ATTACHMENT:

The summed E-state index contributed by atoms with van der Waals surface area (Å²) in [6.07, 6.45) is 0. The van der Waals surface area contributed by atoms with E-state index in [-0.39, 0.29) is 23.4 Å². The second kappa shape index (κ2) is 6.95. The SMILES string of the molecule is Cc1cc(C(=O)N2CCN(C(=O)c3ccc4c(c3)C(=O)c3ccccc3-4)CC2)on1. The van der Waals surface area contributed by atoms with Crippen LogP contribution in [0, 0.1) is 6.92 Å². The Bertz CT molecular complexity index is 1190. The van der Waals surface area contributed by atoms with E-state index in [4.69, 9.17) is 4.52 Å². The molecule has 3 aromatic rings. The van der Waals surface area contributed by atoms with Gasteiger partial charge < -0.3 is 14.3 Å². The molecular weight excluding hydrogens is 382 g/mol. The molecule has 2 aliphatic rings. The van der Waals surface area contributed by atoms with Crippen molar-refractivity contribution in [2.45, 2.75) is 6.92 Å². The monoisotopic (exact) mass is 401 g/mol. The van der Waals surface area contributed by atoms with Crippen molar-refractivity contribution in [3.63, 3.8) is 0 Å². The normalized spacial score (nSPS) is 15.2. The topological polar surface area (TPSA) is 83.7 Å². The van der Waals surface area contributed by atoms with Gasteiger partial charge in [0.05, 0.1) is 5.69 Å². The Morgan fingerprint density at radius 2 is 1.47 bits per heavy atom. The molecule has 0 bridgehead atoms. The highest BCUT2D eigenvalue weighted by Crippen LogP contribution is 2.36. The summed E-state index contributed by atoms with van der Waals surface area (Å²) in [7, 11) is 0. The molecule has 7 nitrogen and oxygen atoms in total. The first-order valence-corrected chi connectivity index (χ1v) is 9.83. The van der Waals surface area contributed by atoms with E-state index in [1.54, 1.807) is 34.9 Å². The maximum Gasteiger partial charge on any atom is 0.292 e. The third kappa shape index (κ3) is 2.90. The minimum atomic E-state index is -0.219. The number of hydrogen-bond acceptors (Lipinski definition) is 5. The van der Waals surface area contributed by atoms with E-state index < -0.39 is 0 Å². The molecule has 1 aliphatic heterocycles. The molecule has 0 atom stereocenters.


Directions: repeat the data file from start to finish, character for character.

The summed E-state index contributed by atoms with van der Waals surface area (Å²) in [6.07, 6.45) is 0. The van der Waals surface area contributed by atoms with E-state index in [-0.39, 0.29) is 23.4 Å². The second kappa shape index (κ2) is 6.95. The SMILES string of the molecule is Cc1cc(C(=O)N2CCN(C(=O)c3ccc4c(c3)C(=O)c3ccccc3-4)CC2)on1. The van der Waals surface area contributed by atoms with Crippen LogP contribution in [0, 0.1) is 6.92 Å². The Bertz CT molecular complexity index is 1190. The van der Waals surface area contributed by atoms with E-state index in [4.69, 9.17) is 4.52 Å². The molecule has 3 aromatic rings. The van der Waals surface area contributed by atoms with Gasteiger partial charge < -0.3 is 14.3 Å². The molecular weight excluding hydrogens is 382 g/mol. The molecule has 2 aliphatic rings. The van der Waals surface area contributed by atoms with Crippen molar-refractivity contribution in [2.45, 2.75) is 6.92 Å². The monoisotopic (exact) mass is 401 g/mol. The van der Waals surface area contributed by atoms with Crippen molar-refractivity contribution in [3.63, 3.8) is 0 Å². The normalized spacial score (nSPS) is 15.2. The topological polar surface area (TPSA) is 83.7 Å². The van der Waals surface area contributed by atoms with Gasteiger partial charge in [0.05, 0.1) is 5.69 Å². The Morgan fingerprint density at radius 2 is 1.47 bits per heavy atom. The molecule has 0 bridgehead atoms. The highest BCUT2D eigenvalue weighted by Crippen LogP contribution is 2.36. The summed E-state index contributed by atoms with van der Waals surface area (Å²) in [7, 11) is 0. The molecule has 7 nitrogen and oxygen atoms in total. The first-order valence-corrected chi connectivity index (χ1v) is 9.83. The van der Waals surface area contributed by atoms with E-state index in [1.54, 1.807) is 34.9 Å². The maximum Gasteiger partial charge on any atom is 0.292 e. The third kappa shape index (κ3) is 2.90. The minimum atomic E-state index is -0.219. The number of hydrogen-bond acceptors (Lipinski definition) is 5. The van der Waals surface area contributed by atoms with E-state index < -0.39 is 0 Å². The molecule has 1 aliphatic heterocycles. The molecule has 0 atom stereocenters.